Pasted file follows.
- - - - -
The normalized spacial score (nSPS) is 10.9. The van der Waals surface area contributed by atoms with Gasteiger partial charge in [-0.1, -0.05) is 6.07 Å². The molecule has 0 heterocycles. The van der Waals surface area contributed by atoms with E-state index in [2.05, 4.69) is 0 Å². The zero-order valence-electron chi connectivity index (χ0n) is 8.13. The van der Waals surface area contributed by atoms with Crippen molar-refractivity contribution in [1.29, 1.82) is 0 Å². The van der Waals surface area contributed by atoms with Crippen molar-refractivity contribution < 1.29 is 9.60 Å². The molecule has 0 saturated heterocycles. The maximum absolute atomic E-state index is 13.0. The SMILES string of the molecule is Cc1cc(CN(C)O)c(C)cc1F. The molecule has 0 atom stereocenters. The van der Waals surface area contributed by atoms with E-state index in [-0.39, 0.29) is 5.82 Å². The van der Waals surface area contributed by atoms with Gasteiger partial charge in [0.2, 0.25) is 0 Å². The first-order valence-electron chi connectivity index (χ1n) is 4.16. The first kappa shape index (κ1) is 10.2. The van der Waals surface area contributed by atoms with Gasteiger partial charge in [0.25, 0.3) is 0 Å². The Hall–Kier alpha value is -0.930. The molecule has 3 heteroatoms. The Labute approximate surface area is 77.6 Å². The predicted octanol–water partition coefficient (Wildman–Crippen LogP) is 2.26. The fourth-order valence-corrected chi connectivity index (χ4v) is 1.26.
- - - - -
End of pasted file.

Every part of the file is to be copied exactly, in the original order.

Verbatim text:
The normalized spacial score (nSPS) is 10.9. The van der Waals surface area contributed by atoms with Gasteiger partial charge in [-0.1, -0.05) is 6.07 Å². The molecule has 0 heterocycles. The van der Waals surface area contributed by atoms with E-state index in [2.05, 4.69) is 0 Å². The zero-order valence-electron chi connectivity index (χ0n) is 8.13. The van der Waals surface area contributed by atoms with Crippen molar-refractivity contribution in [1.29, 1.82) is 0 Å². The van der Waals surface area contributed by atoms with Crippen molar-refractivity contribution < 1.29 is 9.60 Å². The molecule has 0 saturated heterocycles. The maximum absolute atomic E-state index is 13.0. The SMILES string of the molecule is Cc1cc(CN(C)O)c(C)cc1F. The molecule has 0 atom stereocenters. The van der Waals surface area contributed by atoms with E-state index in [-0.39, 0.29) is 5.82 Å². The van der Waals surface area contributed by atoms with Gasteiger partial charge in [0.2, 0.25) is 0 Å². The first-order valence-electron chi connectivity index (χ1n) is 4.16. The first kappa shape index (κ1) is 10.2. The van der Waals surface area contributed by atoms with Gasteiger partial charge in [0.25, 0.3) is 0 Å². The Hall–Kier alpha value is -0.930. The molecule has 3 heteroatoms. The Labute approximate surface area is 77.6 Å². The predicted octanol–water partition coefficient (Wildman–Crippen LogP) is 2.26. The fourth-order valence-corrected chi connectivity index (χ4v) is 1.26.